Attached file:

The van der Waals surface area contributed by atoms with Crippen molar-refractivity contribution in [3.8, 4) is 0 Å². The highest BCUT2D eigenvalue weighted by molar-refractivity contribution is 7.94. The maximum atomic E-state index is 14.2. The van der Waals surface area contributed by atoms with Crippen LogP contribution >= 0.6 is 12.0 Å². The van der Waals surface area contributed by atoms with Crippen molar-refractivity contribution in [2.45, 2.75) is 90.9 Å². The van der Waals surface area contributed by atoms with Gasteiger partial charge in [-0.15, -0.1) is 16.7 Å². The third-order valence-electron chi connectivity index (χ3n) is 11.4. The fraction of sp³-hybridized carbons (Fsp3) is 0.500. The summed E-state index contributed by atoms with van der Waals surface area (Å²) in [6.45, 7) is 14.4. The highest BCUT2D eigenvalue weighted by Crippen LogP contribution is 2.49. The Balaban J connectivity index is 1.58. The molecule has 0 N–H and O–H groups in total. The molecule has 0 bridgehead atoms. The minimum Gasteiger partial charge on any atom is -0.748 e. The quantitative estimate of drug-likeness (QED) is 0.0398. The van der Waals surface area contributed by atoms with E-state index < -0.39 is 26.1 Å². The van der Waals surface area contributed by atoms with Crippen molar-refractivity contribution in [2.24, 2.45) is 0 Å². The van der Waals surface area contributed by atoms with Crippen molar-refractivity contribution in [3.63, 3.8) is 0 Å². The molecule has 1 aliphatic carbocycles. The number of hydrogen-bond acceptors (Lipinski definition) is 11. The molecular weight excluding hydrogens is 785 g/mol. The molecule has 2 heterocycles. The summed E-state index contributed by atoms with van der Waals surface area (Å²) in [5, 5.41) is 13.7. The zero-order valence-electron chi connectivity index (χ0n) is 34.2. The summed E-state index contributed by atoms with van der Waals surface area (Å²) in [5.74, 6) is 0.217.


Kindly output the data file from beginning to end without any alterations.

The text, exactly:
The van der Waals surface area contributed by atoms with Crippen molar-refractivity contribution in [3.8, 4) is 0 Å². The highest BCUT2D eigenvalue weighted by molar-refractivity contribution is 7.94. The maximum atomic E-state index is 14.2. The van der Waals surface area contributed by atoms with Crippen LogP contribution >= 0.6 is 12.0 Å². The van der Waals surface area contributed by atoms with Crippen molar-refractivity contribution in [2.45, 2.75) is 90.9 Å². The van der Waals surface area contributed by atoms with Gasteiger partial charge in [-0.15, -0.1) is 16.7 Å². The third-order valence-electron chi connectivity index (χ3n) is 11.4. The fraction of sp³-hybridized carbons (Fsp3) is 0.500. The summed E-state index contributed by atoms with van der Waals surface area (Å²) in [6.45, 7) is 14.4. The highest BCUT2D eigenvalue weighted by Crippen LogP contribution is 2.49. The Balaban J connectivity index is 1.58. The molecule has 0 N–H and O–H groups in total. The molecule has 0 bridgehead atoms. The minimum Gasteiger partial charge on any atom is -0.748 e. The quantitative estimate of drug-likeness (QED) is 0.0398. The van der Waals surface area contributed by atoms with E-state index < -0.39 is 26.1 Å². The van der Waals surface area contributed by atoms with Crippen molar-refractivity contribution in [2.24, 2.45) is 0 Å². The van der Waals surface area contributed by atoms with Crippen molar-refractivity contribution in [3.63, 3.8) is 0 Å². The molecule has 1 aliphatic carbocycles. The number of hydrogen-bond acceptors (Lipinski definition) is 11. The molecular weight excluding hydrogens is 785 g/mol. The molecule has 2 heterocycles. The summed E-state index contributed by atoms with van der Waals surface area (Å²) in [5, 5.41) is 13.7. The zero-order valence-electron chi connectivity index (χ0n) is 34.2. The summed E-state index contributed by atoms with van der Waals surface area (Å²) in [5.74, 6) is 0.217.